The 16-month shutdown of the U.S.-Canada border to all “non-essential” travel is likely to end as early as July 21, making possible late summer and fall excursions in the Great White North.
In British Columbia, returning visitors will find increased competition with locals, as the province has urged its residents to see their own vast backyard. They’ve done just that, producing a rush to even remote places like Berg Lake trail and Mt. Robson in the Canadian Rockies. Still, British Columbia is larger than Texas and frankly with a far greater variety of attractions and climates to enjoy them. If you are fired up, vaccinated and ready to go, here’s a selection of places and experiences:
Pacific Rim National Park Reserve
The Tofino-Ucluelet region, reached out of Port Alberni on the west coast of Vancouver Island, is thronged with visitors in mid-summer, but grows more accessible in late summer and early fall. It boasts famous places, the pounding surf of Long Beach, and sublime beauty of nearby Florencia Bay. Take a day excursion up to Hot Spring Cove in Clayoquot Sound, watch for whales and enjoy the island’s one great coastal fjord that has been largely saved from loggers (thanks to citizen activists and Aboriginal First Nations).
Tofino is a delightful town, its bakery long a center for local activism.Or use the logging road not taken, and head down the south shore of Alberni Inlet to Bamfield. The native village can also be reached by water on the Lady Rose out of Port Alberni. Charter a boat for a day of fishing or a trip through the Broken Islands at the mouth of Barkley Sound. Hike the northern six miles of the West Coast trail, clamoring down to surf-scoured rocks at the ocean. Get drenched by a blow hole. Come with a reservation, for accommodations are limited.
Naramata, the Walla Walla of the north
British Columbia wines were once the stuff to groan home about. On a media tour, B.C.’s then-Premier W.R. “Mr. Bill” Bennett proudly served red wine from his home riding on Lake Okanagan. Hangovers are remembered decades later. That was then. Now, quality vintages and wine tourism have arrived bigtime and are centered around the town of Naramata at the south end of Lake Okanagan, not far north from Oroville. Long known for its orchards, the region has more than 40 wineries. The wine country adjoins Canada’s only desert, with nearby Vaseux Lake Provincial Park a splendid locale for birding and wildlife viewing. Federal and provincial governments are working out final details and boundaries for Canada’s newest national park.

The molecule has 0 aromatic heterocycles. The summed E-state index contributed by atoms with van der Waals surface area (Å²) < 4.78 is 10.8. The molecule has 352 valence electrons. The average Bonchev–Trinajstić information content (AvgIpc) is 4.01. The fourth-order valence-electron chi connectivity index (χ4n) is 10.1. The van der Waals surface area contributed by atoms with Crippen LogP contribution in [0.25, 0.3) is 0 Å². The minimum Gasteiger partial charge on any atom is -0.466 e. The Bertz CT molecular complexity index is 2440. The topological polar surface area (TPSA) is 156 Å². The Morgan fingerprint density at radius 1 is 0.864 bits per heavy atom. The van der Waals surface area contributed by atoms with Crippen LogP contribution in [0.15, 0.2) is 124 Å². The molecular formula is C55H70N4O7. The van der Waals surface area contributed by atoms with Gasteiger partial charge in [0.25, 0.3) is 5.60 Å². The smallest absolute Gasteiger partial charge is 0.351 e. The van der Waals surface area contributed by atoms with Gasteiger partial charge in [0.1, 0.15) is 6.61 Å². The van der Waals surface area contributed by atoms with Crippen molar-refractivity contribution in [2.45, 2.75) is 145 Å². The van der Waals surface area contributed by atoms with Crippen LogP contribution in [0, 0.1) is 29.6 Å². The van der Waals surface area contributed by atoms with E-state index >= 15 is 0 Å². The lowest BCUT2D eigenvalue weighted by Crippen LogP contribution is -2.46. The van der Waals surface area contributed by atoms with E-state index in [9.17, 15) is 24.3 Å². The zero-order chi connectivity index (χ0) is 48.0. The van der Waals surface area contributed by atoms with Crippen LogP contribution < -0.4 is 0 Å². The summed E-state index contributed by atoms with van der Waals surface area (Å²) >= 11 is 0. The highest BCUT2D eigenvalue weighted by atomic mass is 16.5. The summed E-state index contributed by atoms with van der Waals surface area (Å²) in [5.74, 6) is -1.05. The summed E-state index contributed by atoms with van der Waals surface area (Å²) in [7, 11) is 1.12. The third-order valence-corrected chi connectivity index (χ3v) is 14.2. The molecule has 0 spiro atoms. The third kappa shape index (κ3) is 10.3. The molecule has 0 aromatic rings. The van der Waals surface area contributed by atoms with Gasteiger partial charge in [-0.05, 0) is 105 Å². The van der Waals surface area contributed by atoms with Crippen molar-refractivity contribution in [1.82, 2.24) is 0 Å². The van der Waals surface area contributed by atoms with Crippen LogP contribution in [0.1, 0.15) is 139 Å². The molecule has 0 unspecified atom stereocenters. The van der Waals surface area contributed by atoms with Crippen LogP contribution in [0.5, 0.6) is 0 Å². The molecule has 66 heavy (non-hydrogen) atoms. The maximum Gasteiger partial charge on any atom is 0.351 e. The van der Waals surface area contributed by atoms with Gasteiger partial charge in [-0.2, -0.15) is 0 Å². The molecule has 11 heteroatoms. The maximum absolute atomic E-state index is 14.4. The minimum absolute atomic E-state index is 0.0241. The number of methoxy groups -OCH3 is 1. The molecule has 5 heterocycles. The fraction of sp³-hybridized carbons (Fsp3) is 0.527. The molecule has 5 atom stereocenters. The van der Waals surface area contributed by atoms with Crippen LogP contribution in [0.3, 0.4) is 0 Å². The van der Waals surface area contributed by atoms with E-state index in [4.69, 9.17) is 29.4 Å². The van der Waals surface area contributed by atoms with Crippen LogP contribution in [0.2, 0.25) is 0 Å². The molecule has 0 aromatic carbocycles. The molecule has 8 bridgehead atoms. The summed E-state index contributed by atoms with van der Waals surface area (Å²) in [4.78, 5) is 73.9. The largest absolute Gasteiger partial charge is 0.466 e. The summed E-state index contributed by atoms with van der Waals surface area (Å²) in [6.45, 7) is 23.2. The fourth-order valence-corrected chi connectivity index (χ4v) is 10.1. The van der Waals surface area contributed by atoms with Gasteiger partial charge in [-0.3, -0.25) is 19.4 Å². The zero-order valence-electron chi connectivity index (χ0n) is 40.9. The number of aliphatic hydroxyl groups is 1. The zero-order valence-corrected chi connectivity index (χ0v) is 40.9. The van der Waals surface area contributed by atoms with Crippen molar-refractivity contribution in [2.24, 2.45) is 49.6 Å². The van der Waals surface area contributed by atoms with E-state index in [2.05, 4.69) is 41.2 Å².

Cathedral Provincial Park
The park, also accessible out of Oroville, soars to mark the very east end of the Cascade Range. It is reached by a bone-jarring eight-mile jeep track up from the Ashnola River near the orcharding town of Keremos. The jeep ride takes you from a hot valley – a sign warns of rattlesnakes – up to alpine country.The jeep trip, run by Cathedral Lakes Lodge, ends at to 6,800-foot Quiniscoe Lake. You can stay and eat at the lodge or haul provisions up and rent a cabin – ours slept six – or set up tents at a nearby campground. I’ve been snowed on there in August. Above you, circling a trio of high lakes, is the Rim Trail at over 8,000 feet. Views stretch out over the entire Cascade Range. Lots of mountain goats about, and they are mellower than salt-starved Olympic counterparts.
Cathedral Park is awesome in late September and early October. Forests of Lyall’s larch trees, which grow only above 6,500 feet, turn gold before losing their needles. The larch season has become crowded south of the 49th Parallel, with mobs on the Maple Pass and Ingalls Lake trails, and a reservation lottery that makes it hard to score a permit to hike into the Enchantment Lakes. Go north, and even get a roof over your head.
Return to “the States” via the remote Nighthawk border crossing in the Similkameen Valley. A joint RCMP-U.S. Border Patrol drug exercise once spawned rumors causing militia types in Chelan County to prepare for an anticipated United Nations invasion.
Hot Springs Circle Route
Find descriptions on the Internet. The tourism industry has strung together destinations to construct a wonderful hot springs/high places tour through southeast British Columbia. It’s accessed by driving past Spokane, north on U.S. 95 – overnighting at wonderful Bonners Ferry on the Kootenai River – and heading for Cranbrook. Stop and pick up a bottle of duty-free Scotch at the border crossing. The loop begins with a drive north through valleys of the Kootenay (spelling changes at border) and newborn Columbia River, from Cranbrook to Radium. The Purcell Mountains rise to the West, the Rockies to the east.